WEATHER IN LINCOLN COUNTY

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Could racial/cultural corruption be on the way out in the way we draw Congressional District boundaries?

Scales of Justice Commons photo

Scales of Justice
Commons photo


It has long been decried that raw political partisanship, including racism, has been motivating the re-drawing our national Congressional District boundaries – effectively reducing the political interests of racial minorities. Just the mere shape of some districts drawn after the 2010 elections look like ink-blot tests on drugs, violating mountain ranges, rivers, city limits and county lines – lines that have been drawn to ensure that whites have more voting power per person than blacks by simply dividing up black or latino areas into small pieces then assigning them to already white-dominated districts.

The problem is often blamed for the fact that the country took a hard turn to the “political right” after the 2010 elections gave control of congressional districting to the winning party – the Republicans, who, like Democrats before them when THEY won a majority of seats in the Congress, drew the district boundaries to enhance THEIR political advantage.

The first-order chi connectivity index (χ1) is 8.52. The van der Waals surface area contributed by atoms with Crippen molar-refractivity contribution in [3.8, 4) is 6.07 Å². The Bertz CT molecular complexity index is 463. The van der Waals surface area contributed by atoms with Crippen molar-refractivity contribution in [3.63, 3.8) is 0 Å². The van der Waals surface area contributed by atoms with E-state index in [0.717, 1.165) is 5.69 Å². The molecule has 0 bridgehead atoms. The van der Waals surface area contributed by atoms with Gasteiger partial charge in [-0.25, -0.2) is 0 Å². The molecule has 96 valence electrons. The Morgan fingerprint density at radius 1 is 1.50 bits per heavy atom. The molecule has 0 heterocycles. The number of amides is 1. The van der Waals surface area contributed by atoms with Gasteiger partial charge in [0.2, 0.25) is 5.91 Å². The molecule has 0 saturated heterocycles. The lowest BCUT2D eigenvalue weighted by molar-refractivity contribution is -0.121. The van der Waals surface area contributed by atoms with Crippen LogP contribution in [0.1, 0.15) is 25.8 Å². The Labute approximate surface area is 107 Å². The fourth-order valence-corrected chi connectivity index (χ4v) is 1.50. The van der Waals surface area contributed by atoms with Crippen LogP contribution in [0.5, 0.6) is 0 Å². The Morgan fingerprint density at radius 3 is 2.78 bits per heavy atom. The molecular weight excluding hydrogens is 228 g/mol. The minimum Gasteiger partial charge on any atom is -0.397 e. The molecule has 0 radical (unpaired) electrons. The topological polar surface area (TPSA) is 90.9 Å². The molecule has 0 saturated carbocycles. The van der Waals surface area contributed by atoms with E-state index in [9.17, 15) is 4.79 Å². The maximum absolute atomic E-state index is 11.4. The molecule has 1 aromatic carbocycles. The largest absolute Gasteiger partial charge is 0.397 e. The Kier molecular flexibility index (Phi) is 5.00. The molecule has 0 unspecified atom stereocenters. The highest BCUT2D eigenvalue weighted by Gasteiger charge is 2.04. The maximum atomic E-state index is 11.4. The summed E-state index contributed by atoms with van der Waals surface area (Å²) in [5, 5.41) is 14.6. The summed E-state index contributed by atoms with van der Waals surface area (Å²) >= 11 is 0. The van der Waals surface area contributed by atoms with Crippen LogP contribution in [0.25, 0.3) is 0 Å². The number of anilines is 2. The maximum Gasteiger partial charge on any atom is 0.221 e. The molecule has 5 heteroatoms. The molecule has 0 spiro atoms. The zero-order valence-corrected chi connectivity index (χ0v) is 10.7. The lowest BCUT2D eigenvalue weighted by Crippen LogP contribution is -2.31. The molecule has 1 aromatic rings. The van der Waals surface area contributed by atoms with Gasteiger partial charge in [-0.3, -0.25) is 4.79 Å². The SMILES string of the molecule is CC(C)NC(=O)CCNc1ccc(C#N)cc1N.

But the practice of “He who wins goes the spoils” may be meeting its match. The federal courts are stepping in and calling political re-districting based on race and/or ethnicity what it is – racial discrimination. Therefore it’s illegal.

This re-framing of the issue of Congressional representation could give new support to those who have long claimed that Congressional redistricting is just too important, if not critical to our democracy, to be left in the hands of partisan radicals. Mind you, it’s not political party based, but mainly regionalized politics drenched in racism.

And in the eyes of many it adds more fuel to the fire for the creation of a NON-PARTISAN national congressional redistricting commission to be created which – although not perfect – would be better, if not more legally defensible, than the horse-and-buggy system we have today.

Here’s more on this story from The Oregonian. Click here.

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